City of Toronto requires that landlords of rental suites provide heat to the suite from September 15 to June 1 at a minimum of 21 C.
High-rise condo buildings are commonly heated or cooled using a system that sends liquid through a pipe system. These systems are not designed to provide heating and cooling at the same time.
The actual timing for conversion from cool to heat, or heat to cool, will typically depend on external temperatures. Once the heating or cooling system is turned on, it is impractical to turn it off should external temperatures change.
The changeover between a heating system and cooling system can take a number of days. One system must be turned off in advance of the changeover. A technician must be scheduled to execute the changeover which can take many hours.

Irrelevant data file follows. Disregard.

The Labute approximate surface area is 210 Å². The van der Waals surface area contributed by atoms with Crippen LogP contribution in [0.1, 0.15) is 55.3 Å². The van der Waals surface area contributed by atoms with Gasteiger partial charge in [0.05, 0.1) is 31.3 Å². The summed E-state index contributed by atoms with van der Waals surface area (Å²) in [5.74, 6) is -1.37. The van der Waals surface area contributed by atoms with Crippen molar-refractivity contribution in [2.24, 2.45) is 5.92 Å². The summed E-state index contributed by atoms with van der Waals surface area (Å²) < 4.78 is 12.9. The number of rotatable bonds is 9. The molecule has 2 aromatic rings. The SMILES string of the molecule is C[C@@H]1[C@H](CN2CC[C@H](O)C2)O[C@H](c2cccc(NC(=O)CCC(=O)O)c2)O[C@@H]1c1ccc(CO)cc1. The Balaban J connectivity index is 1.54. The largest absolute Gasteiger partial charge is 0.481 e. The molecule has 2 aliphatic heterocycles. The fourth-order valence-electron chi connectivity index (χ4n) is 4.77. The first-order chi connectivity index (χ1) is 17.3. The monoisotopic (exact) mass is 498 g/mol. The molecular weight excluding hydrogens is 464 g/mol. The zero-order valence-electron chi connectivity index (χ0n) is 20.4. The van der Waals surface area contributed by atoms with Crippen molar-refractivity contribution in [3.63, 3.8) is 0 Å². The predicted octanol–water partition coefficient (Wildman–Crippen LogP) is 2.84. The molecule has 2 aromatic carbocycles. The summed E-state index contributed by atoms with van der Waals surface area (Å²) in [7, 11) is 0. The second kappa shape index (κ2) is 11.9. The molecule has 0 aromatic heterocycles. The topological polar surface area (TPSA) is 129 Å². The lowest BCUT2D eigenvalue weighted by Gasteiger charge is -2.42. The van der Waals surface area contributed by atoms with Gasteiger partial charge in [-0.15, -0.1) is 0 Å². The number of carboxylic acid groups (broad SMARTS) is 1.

In practice, most buildings want the changeover to occur at about the same time yet there are only a limited number of technicians available which can cause uncomfortable delays.
One of the challenges in a high-rise condo building is that suites can be of varying temperatures. Suites that receive more sun through windows may be warmer than suites where windows do not receive as much sun. A northern exposure tends to be colder as are higher floors. Individual temperature preferences also play a role as does choice of clothing.
Satisfying all residents is a nearly impossible balancing act.
Solutions for protecting suites from more extreme heat and cold from the outside include window coverings such as shades, blinds, drapes and film coatings. Installing these coverings are the responsibility of suite owners although condo rules may include some restrictions.